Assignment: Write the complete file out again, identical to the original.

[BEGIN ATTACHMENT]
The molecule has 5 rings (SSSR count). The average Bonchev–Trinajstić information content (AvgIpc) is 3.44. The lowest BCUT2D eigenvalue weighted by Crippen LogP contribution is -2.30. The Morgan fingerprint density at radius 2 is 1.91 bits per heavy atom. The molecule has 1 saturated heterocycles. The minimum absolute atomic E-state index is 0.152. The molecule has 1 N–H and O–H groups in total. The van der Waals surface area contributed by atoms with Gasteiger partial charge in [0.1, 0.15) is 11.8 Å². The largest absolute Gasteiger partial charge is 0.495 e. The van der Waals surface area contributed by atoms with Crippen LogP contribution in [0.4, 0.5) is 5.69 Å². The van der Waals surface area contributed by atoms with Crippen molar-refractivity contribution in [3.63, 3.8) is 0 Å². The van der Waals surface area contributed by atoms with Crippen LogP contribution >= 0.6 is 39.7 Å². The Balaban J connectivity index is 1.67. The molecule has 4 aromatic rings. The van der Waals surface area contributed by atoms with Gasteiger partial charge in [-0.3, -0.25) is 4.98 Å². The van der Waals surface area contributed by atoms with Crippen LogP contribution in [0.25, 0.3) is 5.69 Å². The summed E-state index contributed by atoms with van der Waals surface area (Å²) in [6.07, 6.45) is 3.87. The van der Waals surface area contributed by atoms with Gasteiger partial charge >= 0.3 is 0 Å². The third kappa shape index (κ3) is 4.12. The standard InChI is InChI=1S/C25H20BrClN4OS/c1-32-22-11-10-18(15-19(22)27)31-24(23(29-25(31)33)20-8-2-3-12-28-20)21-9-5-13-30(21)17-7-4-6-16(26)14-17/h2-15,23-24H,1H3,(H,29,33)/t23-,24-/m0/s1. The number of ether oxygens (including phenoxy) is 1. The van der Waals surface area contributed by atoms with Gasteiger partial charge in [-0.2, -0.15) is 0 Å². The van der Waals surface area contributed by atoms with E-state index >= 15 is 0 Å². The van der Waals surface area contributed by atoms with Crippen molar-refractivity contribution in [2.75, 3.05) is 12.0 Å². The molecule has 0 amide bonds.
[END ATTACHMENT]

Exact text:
The molecule has 5 rings (SSSR count). The average Bonchev–Trinajstić information content (AvgIpc) is 3.44. The lowest BCUT2D eigenvalue weighted by Crippen LogP contribution is -2.30. The Morgan fingerprint density at radius 2 is 1.91 bits per heavy atom. The molecule has 1 saturated heterocycles. The minimum absolute atomic E-state index is 0.152. The molecule has 1 N–H and O–H groups in total. The van der Waals surface area contributed by atoms with Gasteiger partial charge in [0.1, 0.15) is 11.8 Å². The largest absolute Gasteiger partial charge is 0.495 e. The van der Waals surface area contributed by atoms with Crippen LogP contribution in [0.4, 0.5) is 5.69 Å². The van der Waals surface area contributed by atoms with Crippen molar-refractivity contribution in [3.63, 3.8) is 0 Å². The van der Waals surface area contributed by atoms with Crippen LogP contribution >= 0.6 is 39.7 Å². The Balaban J connectivity index is 1.67. The molecule has 4 aromatic rings. The van der Waals surface area contributed by atoms with Gasteiger partial charge in [-0.3, -0.25) is 4.98 Å². The van der Waals surface area contributed by atoms with Crippen LogP contribution in [0.25, 0.3) is 5.69 Å². The summed E-state index contributed by atoms with van der Waals surface area (Å²) in [6.07, 6.45) is 3.87. The van der Waals surface area contributed by atoms with Gasteiger partial charge >= 0.3 is 0 Å². The third kappa shape index (κ3) is 4.12. The standard InChI is InChI=1S/C25H20BrClN4OS/c1-32-22-11-10-18(15-19(22)27)31-24(23(29-25(31)33)20-8-2-3-12-28-20)21-9-5-13-30(21)17-7-4-6-16(26)14-17/h2-15,23-24H,1H3,(H,29,33)/t23-,24-/m0/s1. The number of ether oxygens (including phenoxy) is 1. The van der Waals surface area contributed by atoms with Gasteiger partial charge in [-0.2, -0.15) is 0 Å². The van der Waals surface area contributed by atoms with E-state index >= 15 is 0 Å². The van der Waals surface area contributed by atoms with Crippen molar-refractivity contribution in [2.75, 3.05) is 12.0 Å². The molecule has 0 amide bonds.